Search Engine Optimization Basics 101

By Kristi Hines on May 27th, 2014

As a writer who wants to publish great content, your focus should be on people first and search engines second. That said, it doesn’t hurt to know the ins and outs of search engine basics in order to make that second part count. In this post, we’re going to dive a little deeper into search engine basics and how you can use them to further your writing career.

What Is Search Engine Optimization?

Before you start learning about how search engine optimization works, you probably want to know why you should even care about it. Search engine optimization (SEO), in a nutshell, is the art of making your content discoverable by search engines and search engine users. You can’t just publish something and expect Google to start sending traffic to it. You need to give it a little boost with the following strategies.

SEO is applicable to any content you publish online, from blog posts, to social media profiles, to books on Amazon. If you want it to be discoverable in search engines, it needs a little SEO magic.

Keyword Research

The first step in optimizing for search is keyword research. You need to figure out what keywords people would search to find the content you have created, and then optimize your content for those keywords. Let’s take this article as an example. It covers search engine optimization and topics related to SEO, so we’ll take that and run it through Google AdWords Keyword Planner to see what other suggestions it has to offer.

In addition to getting the search volume for search engine optimization (22,200 average monthly searches), you will also find some additional suggestions that you can incorporate into your content. In this case, there were SEO tools (4,400 average monthly searches) and what is search engine optimization (1,300 average monthly searches).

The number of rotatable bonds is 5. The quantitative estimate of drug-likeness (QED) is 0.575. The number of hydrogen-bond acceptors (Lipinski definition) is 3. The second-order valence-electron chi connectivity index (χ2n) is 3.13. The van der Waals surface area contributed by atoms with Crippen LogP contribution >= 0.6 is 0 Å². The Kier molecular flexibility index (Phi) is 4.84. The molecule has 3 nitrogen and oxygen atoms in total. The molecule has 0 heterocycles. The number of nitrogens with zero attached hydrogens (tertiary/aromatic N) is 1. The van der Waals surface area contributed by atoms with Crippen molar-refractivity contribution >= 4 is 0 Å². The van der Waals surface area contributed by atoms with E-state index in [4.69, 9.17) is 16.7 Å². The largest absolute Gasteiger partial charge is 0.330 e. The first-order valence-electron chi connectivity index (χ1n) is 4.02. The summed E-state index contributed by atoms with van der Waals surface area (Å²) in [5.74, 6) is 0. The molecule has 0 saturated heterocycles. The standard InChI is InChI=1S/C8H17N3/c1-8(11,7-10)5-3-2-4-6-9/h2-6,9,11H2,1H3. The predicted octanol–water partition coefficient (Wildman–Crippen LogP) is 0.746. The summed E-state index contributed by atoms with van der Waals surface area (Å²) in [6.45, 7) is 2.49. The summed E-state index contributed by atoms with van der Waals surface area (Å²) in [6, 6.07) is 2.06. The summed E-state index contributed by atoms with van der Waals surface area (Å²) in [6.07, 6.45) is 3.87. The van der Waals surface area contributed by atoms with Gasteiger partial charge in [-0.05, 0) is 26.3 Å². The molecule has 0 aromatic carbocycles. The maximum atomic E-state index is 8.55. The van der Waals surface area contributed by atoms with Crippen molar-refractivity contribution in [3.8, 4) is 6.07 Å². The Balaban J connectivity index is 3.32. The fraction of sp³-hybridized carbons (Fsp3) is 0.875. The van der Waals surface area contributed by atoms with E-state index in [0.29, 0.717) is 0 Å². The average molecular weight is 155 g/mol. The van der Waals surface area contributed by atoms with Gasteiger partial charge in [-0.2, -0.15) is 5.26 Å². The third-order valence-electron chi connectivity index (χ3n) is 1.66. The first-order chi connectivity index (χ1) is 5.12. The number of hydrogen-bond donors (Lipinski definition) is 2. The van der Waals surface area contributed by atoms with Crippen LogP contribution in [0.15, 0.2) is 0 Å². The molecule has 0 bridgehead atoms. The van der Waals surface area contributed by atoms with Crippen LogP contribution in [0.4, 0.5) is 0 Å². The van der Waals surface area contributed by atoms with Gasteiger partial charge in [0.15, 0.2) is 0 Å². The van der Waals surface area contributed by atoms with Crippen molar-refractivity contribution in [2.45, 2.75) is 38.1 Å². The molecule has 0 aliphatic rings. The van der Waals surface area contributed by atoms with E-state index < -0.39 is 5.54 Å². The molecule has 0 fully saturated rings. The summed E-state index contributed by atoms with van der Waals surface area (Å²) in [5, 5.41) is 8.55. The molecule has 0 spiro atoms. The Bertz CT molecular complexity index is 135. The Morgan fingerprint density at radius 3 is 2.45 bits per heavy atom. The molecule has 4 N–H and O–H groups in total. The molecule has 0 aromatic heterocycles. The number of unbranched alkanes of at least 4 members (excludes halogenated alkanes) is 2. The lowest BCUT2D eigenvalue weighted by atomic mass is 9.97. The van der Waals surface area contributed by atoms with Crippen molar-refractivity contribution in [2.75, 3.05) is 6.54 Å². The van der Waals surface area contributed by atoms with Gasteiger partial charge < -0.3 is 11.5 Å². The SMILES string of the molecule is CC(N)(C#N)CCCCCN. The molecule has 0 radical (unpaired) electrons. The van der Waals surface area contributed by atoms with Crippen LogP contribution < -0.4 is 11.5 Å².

On-site SEO

Once you have picked out a good set of keywords, you will optimize your content for those keywords. As you may have noticed, the keywords mentioned above — search engine optimization, SEO tools, and what is search engine optimization — have been incorporated into this article in the title of the post and two of the main headings within the post. These are key areas to add the keywords you would like to optimize with.

Another good place to optimize for search is in images. Take the image below.

Search Engine Optimization Basics 101

This image can be optimized by using keywords in the filename (search-engine-optimization-basics.jpg) and in the alt text (alternate text) for the image (alt=”Search Engine Optimization Basics”). This can help subtly add more keyword optimization to your content and help your content rank in Google Image Search for the specified keyword as well.

Off-site SEO

In addition to the on-site optimization, you also have to think about off-site SEO. Off-site SEO generally refers to building links to your content. Links help your content get discovered by search engines and also tells search engines how popular your content is.

In the past, you were almost assured a good ranking in search by simply having the most links pointing to your content. This isn’t the case anymore. Now, there are many factors that contribute to how content ranks in search, including the domain’s overall authority. For instance, CNN has stronger authority than a brand new website. Other factors include the age of the content (sometimes newer content ranks better, but not always), and the author of the content.

Nonetheless, it doesn’t hurt to help your content rank well through building strong links to it. For example, if this post could get links from other reputable websites that pertain to SEO like Search Engine Watch, Search Engine Journal, Moz, and similar industry blogs, along with other blogs that also talk about SEO, it would stand a better chance of coming up in search results than if it had no links at all.